We describe a new compilation of radiocarbon age measurements performed by the NERC Radiocarbon Laboratory that is freely available to access over the World Wide Web. The database contains 1000 14C measurements performed using the liquid scintillation counting method between 1996 and 2005, and further results will be added as the information is compiled. Contextual information including sampling location and the nature of sample material is provided, alongside 14C age results and publications codes. Hypertext links provide access to the original 14C age report associated with the samples, providing additional details. The 14C measurements were originally performed for earth and environmental science NERC projects and are therefore likely to be most relevant to the Quaternary research community.
    • New Dating Evidence for North Sea Trade between England, Scotland, and Norway in the 11th Century AD

      Hall, D. W.; Cook, G. T.; Hamilton, W. D. (Department of Geosciences, The University of Arizona, 2010-01-01)
      This study follows on from previous research at Perth, Scotland, in which we dated carbonized food residues removed from the external surface of rim sherds of cooking pots of London Sandy Shellyware pottery (Museum of London Pottery Fabric Code SSW). The 15 residues that were dated produced 14C ages between 910 +/- 35 and 1085 +/- 40 BP. We have now carried out radiocarbon measurements on similar residues from the same fabric obtained from the Billingsgate excavations in London and the Bryggen excavations in Bergen, Norway. The London and Bergen measurements gave age ranges of 905 +/- 35 to 1115 +/- 35 BP and 920 +/- 35 to 1055 +/- 35 BP, respectively, both very similar to the Perth age range. The measurements at each site are in agreement with our Bayesian model assumption that they belong to a single phase of activity. The model estimates the introduction of London Sandy Shellyware in London to cal AD 820-1020, in Perth to cal AD 930-1020, and in Bergen to cal AD 980-1030 (95% probability). Further modeling predicts that it fell out of use in the reverse order.
    • New Radiocarbon Dates from the Late Neolithic Tell Settlement of Hódmezővásárhely-Gorzsa, SE Hungary

      Gulyás, Sandor; Sümegi, Pál; Molnár, Mihály (Department of Geosciences, The University of Arizona, 2010-01-01)
      Understanding the internal chronology of the Late Neolithic Tisza culture and the Neolithic of the Tisza region is the subject of debate in both Hungarian and international prehistoric research. The layer sequence of the Late Neolithic Gorzsa tell from SE Hungary offers ideal match points for determining the successive phases of the Tisza culture. According to the results published so far, in the Gorzsa sequence the Tisza culture was divided into 4 main phases with a fifth phase representing the transitional period to the Early Copper Age. Excavations were carried out in 33 profiles covering about 2% of the original area of the entire settlement. The archaeostratigraphy established was based on the identification of microhorizons corresponding to settlement levels. Radiocarbon dates published thus far were created using a pool of various objects of differing microhorizons deriving from different profiles. However, as archaeological results revealed, the settlement was characterized by frequent, minor spatial shifts during its evolution into a tell complex. Here, we present a succession of 7 14C dates deriving from a single profile located at the northeastern flank of the excavation area. The 7 dates span the entire profile from the uppermost microhorizons down to the lowermost ones. The new dates were compared with the existing relative chronology mentioned above. According to our findings, material was deposited in this part of the site mainly during the first 2 phases of evolution of the tell complex. The later phases are either less developed or missing due to possibly a spatial shift of the center of the tell complex resulting first in a deceleration and finally a complete cessation of artifact accumulation to the northwest flanks of the former natural levee. Thus, the previous hypothesis of spatial shifts based on relative chronologies within the site has been corroborated. Furthermore, the congruence between our new dates corrected for any reservoir effect and the previous dates of Hertelendi (1998) may refer to a correct determination of freshwater shell carbonate reservoir effect in the fluvial system of the Tisza River, which may be used in further studies in the area.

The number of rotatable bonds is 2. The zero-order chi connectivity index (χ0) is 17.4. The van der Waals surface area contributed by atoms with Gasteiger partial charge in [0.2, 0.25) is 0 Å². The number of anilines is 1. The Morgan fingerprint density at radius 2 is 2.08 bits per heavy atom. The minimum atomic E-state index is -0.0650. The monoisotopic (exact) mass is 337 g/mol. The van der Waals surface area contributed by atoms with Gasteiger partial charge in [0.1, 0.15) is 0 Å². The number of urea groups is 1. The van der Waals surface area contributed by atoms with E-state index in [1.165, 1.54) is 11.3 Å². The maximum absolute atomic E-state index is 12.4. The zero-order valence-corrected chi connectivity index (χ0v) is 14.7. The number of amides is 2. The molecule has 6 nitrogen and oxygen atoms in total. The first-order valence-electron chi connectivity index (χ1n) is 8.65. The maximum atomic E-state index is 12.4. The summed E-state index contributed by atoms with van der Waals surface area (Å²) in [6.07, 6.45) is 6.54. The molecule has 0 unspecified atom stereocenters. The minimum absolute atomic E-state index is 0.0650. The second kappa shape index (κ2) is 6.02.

• Obituary: Austin Long

      Eastoe, C.; Leavitt, S.; Tanner Elliott, K.; Sewell, D. (Department of Geosciences, The University of Arizona, 2010-01-01)
    • On-Line Radiocarbon Measurements of Small Samples Using Elemental Analyzer and MICADAS Gas Ion Source

      Ruff, M.; Fahrni, S.; Gaggeler, H. W.; Hajdas, I.; Suter, M.; Synal, H-A; Szidat, S.; Wacker, L. (Department of Geosciences, The University of Arizona, 2010-01-01)
      An on-line measurement system was installed at the MICADAS in Zurich, using an elemental analyzer (EA) as a combustion unit to enable direct radiocarbon measurement of samples containing carbon in the range of 5-100 g possible with minimum effort. The samples are combusted in small capsules and the gaseous combustion products are separated by the EA. The carbon dioxide leaving the EA in a high helium flow is concentrated on a small external trap containing X13 zeolite adsorber material. This new concept, avoiding a cryogenic trapping for the enrichment step, allows the construction of a very compact system able to work even with the smallest samples. Concentrated on the external trap, the carbon dioxide is flushed into the gas-tight syringe of our gas inlet system using a low helium stream. The gas mixture is measured with the MICADAS gas ion source. Several different sample capsules were analyzed to minimize the major blank contribution coming from the sample vessel. The best results were achieved with 25-L tin capsules, which contained only 0.34 0.13 g carbon at 65 pMC. This work describes the development of the on-line system and the protocol for measurement runs. Results are presented for on-line measurements of reference materials and a comparison is performed with typical dating samples measured previously as graphite targets. Finally, relevance and limitations of on-line measurements are discussed.